Providing information for mothers
Regardless of their HIV status, mothers like Farai in Zimbabwe (pictured) can access health information from a Prevention of Mother to Child Transmission programme, during pregnancy and the birth of their children.
More than 90 percent of HIV infections in children result from mother-to-child transmission, where the virus is passed from a mother living with HIV to her baby during pregnancy, childbirth, or breastfeeding. The most effective method for preventing mother-to-child HIV transmission is by initiating lifelong antiretrovial therapy (ART) as early as possible.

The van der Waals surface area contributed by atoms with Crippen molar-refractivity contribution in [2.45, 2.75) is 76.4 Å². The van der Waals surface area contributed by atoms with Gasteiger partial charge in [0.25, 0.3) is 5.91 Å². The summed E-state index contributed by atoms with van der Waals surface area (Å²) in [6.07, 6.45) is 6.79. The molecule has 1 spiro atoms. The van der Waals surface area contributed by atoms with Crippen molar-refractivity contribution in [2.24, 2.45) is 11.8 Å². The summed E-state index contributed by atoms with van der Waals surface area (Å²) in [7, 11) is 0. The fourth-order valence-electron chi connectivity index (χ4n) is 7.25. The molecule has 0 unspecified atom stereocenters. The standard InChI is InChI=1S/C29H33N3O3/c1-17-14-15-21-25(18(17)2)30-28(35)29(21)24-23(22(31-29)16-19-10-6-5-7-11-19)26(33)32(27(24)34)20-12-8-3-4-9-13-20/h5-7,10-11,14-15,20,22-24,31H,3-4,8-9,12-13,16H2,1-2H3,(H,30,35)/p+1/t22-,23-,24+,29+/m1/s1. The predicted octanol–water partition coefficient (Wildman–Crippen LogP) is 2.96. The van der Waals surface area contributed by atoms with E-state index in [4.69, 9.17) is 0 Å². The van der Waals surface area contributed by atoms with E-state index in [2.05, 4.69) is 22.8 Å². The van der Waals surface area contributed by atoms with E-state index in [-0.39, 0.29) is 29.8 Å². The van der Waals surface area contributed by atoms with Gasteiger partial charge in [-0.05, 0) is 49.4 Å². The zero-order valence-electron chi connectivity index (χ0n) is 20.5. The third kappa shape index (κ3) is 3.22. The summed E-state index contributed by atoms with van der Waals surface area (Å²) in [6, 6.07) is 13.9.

According to the United Nations, the use of antiretrovials has averted an estimated 200,000 new HIV infections in children over the last 12 years, the vast majority since 2005.
To find out more about how the UK government is tackling the spread of HIV and AIDS in developing countries, please visit: www.dfid.gov.uk/wad2010
Words and pictures supplied by the Elizabeth Glaser Pediatric AIDS Foundation, which is partly funded by the UK Government.